place on Friday the 17th inst., at 10 o’clock
a. m., from the residence of bis son-in-law,
John Reeves. Services at the house.
Mr. Geo. H. Platt is laying in bis stock
of coal. _ '
Ailie Madara is attending school in
Glass boro.
Mrs. Matthew Martin and daughter
Bessie spent two days of last week in
Mr. and Mrs, John Nicholson and daugh
ter Lioie spent .Sunday in this place as the
guests of Kob’t McKeighan.
The Temperance Wheelmen went to
Gloucester on Sunday.
Mr. and Mrs. Wm. JohoaoD, of Friend
ship spent Sunday in this place as the
guests of Thomas Munyan.
Mrs. Viola Porch spent Sunday with her
sister in Deerfield.
Jos. Munyan has returned from deer
huntiog. _
Among the Churches.
The week of prayer appointed and ob
served by the Young Men’s Christian Asso
ciation lor the youth of the land will be
observed in the lecture room of the M. E
Church during the entire week. There
services will be followed by Evangelistic
seryices jondacted by Rev. Albert Hwift,
commencing on next Sunday morning. A
cordial invitation is extended to all these
On Monday evening at the home of the
bride’s mother, Mr. Albert E Simmons
and Bianca Wilkins were united in mar
riage by Rev. J. Judson Pierson, the wed
ding beiog private. The presents were
beautiful and most of them serviceable.
The happy couple sailed Tuesday morning
at two o’clock via steamer Ohio for Eng
land. They will make London their fu
ture home. They have the best wishes of
a host of friends for a safe trip across the
deep and a happy life.
REED—KING—At Thorofare, Nov. 8, by Rev.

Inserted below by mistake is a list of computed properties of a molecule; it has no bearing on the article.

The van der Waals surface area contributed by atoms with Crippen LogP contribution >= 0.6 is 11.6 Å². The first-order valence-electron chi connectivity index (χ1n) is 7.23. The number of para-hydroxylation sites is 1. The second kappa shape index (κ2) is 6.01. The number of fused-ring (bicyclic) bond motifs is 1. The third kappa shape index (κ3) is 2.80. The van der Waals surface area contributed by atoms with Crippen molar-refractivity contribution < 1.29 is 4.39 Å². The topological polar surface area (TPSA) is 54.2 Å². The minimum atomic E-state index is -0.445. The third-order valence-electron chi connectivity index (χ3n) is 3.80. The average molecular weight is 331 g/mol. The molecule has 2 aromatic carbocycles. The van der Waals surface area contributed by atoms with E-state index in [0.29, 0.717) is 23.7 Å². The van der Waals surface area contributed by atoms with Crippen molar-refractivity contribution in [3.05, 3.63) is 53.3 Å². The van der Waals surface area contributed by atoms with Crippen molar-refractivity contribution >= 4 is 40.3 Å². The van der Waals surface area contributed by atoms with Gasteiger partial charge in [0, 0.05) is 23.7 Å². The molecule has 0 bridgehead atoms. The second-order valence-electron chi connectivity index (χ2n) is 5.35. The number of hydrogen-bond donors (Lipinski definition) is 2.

Isaac L. Fowler. Mr. Horace P. Reed of Mlckle
ton. and Mias Abbie K. King of Thorofare.
WOLF—On Nov. 14, 1893, Joseph Wolf, aged* 68
The relatives and friend* of the family are re
Spectfully invited to attend the funeral on Satur
day afternoon at 2.30 p. in., from his late resi
dence. Clarksboro, N. J. Services at Episcopal
Church at 3 o'clock.
A cream of tartar baking powder.
Highest of all in leavening strength.
—Latest United States Government
Food Report.
Royal Baking Powder Co.,
ion M ALI, NT., jr. Y.
poit BEAT.
Farm for rent on shares. Near Woodbury, N.
J. 125 acres suitable for grain and truck.
App’y to
Nov- 16, '93-2t
FOUR GOOD CART HORSES, four good carts.
4 sets of harness. The carts and harness are as
good as new, having been used only since May
Nov. 2, 93*tf Sewell, N. J.
Direct fr-'in DALY’S THEATRE, New York Cjty
the greatest of Wonder Workers
In a grand, original entertainment. All the new
and startling features produced during the 8
mo8. run at Daly’s Theatre, New York City.
I “The SIMLA- SEaNCE” a reproduction of the
Theosopic Wonders of the late Mme. Blavatsky.
I A :>TW NPimmilNTII r.VtJIMA.
: Or, The projection of the Human Double into
| .' ,-rj Animal Shapes.
KELLAR’S latest and greatest Achievement
The ne plus ultra of the Magic Art.
PRICES - 75c. 50c. -25c.
Reserved seats on Sale at Merritt’s Drug Store.
Will be sold at Public Sale, at the residence of
the subscriber, on the farm formerly owned bv
the late Sam’l P. Watkins, dee d, on the road
leading: from North Woodbury to Almonesson
about half mile from the former place on
All the following described
Stock, Fanning Utensils, Hay, Grain.Etc.
STOCK—Six bead of horses and mules as fol
lows: One pair heavy team horses suitable for
all purposes, one roan horse. 1 bay marc a good
lively team; one pair good mule*,kind and gentle
extra good pullers ; 4 good young cows, one